In November 1, 1984, some time after 2 pm, The Indian Express reporter Sanjay Suri headed to Gurudwara Rakabganj after hearing of trouble there. He found Kamal Nath leading a mob of about 4,000 while a police contingent headed by additional commissioner Gautam Kaul, first cousin to Indira Gandhi, stood by. Earlier in the day, the mob had burned two Sikh men to death. Their bodies lay there burning as the mob made desultory attempts to enter the gurudwara.
In his book 1984: The Anti-Sikh Violence and After, Suri points out that the mob was completely under Kamal Nath’s control and composed seemingly of Congressmen. Clearly, Kamal Nath stayed there for several hours without attempting to disperse the crowd. He also made no attempt to ensure the bodies of those burnt to death were carried away by the police, or handed over to their kin in the gurudwara. In the context of the massacres of 1984 and 2002, this was the one clear incident where a credible witness could point to a senior politician’s presence at the head of a mob of party workers at the scene of the violence.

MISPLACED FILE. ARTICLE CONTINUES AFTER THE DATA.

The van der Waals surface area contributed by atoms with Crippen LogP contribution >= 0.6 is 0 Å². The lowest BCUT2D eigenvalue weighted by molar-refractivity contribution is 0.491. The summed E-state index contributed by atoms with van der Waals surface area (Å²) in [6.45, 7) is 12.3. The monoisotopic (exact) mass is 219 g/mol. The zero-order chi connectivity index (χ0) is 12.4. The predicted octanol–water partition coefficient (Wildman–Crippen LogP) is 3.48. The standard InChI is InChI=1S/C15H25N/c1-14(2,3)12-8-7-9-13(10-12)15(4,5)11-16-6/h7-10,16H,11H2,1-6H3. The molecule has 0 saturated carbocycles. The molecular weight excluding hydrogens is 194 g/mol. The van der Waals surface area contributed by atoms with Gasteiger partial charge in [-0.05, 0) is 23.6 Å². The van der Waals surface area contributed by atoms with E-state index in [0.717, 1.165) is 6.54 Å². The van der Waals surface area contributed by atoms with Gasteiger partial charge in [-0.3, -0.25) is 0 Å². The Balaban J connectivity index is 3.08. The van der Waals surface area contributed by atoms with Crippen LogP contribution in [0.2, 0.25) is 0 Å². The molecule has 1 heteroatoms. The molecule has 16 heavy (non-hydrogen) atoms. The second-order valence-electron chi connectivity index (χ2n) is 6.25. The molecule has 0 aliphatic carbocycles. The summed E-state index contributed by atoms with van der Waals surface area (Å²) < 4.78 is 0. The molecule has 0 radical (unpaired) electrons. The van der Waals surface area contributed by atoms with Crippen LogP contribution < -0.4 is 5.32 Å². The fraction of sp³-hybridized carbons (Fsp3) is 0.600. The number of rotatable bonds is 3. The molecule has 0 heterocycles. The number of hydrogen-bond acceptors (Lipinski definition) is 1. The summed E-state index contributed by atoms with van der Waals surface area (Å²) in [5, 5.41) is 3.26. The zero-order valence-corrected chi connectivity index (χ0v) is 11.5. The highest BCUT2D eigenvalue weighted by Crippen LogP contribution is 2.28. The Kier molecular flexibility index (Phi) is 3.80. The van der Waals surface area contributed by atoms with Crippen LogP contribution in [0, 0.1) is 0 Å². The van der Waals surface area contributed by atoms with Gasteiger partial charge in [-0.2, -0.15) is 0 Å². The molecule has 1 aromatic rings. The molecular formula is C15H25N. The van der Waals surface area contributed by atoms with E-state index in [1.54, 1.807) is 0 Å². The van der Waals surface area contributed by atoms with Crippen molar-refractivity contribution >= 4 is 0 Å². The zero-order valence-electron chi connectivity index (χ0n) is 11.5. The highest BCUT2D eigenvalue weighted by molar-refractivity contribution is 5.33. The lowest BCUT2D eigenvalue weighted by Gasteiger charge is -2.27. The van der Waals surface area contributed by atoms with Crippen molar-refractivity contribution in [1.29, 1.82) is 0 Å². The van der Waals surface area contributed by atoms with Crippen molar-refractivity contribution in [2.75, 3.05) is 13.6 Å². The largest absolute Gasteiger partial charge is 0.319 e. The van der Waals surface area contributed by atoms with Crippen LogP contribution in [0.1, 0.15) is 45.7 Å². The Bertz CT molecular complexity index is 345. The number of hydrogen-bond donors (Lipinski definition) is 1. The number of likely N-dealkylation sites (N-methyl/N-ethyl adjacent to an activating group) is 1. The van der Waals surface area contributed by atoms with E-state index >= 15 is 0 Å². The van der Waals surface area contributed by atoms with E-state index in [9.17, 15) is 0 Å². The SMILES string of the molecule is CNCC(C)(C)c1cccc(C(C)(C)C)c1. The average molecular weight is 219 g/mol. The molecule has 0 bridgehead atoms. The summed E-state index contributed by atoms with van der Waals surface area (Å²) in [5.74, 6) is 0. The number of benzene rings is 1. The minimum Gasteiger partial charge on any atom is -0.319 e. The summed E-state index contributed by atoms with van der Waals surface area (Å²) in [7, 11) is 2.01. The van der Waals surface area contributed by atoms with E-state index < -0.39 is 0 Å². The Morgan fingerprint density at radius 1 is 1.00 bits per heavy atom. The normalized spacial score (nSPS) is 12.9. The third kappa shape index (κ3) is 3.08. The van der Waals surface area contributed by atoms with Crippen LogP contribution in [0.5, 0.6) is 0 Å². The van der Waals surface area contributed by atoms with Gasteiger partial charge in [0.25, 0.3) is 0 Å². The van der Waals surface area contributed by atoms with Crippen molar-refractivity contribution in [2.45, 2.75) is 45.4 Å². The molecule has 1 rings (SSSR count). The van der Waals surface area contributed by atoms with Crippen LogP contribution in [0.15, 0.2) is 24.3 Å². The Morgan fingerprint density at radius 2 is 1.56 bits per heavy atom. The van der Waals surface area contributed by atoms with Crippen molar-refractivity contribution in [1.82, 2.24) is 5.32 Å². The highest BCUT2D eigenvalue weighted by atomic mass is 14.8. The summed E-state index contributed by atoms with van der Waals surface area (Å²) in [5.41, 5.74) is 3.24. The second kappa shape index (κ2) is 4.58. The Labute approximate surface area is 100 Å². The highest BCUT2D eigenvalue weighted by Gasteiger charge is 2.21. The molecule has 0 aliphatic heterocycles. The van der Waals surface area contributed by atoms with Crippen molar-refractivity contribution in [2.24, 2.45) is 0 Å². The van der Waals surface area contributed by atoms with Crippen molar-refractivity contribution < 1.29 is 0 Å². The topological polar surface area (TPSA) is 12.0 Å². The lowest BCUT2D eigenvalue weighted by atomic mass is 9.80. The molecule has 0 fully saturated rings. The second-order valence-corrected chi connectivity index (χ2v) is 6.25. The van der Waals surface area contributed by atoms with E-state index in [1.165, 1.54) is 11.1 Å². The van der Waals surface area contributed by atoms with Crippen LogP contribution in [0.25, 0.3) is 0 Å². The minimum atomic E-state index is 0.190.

Given this background, it is difficult to imagine why the Congress appointed him the Punjab in-charge for the coming assembly elections in the first place, a decision they were forced to rescind. According to former CM Amarinder Singh, he was “appointed party in-charge (of the state) by the party president...” This answer takes us to the heart of the matter. Sonia Gandhi took the decision overlooking Kamal Nath’s past, choosing to illustrate how the Congress is unlikely to ever be apologetic about the 1984 violence.
The violence against the Sikhs ended in the first week of November 1984 and even then it was clear to the public that, at the least, a number of mid-level Congress partymen had instigated and led the...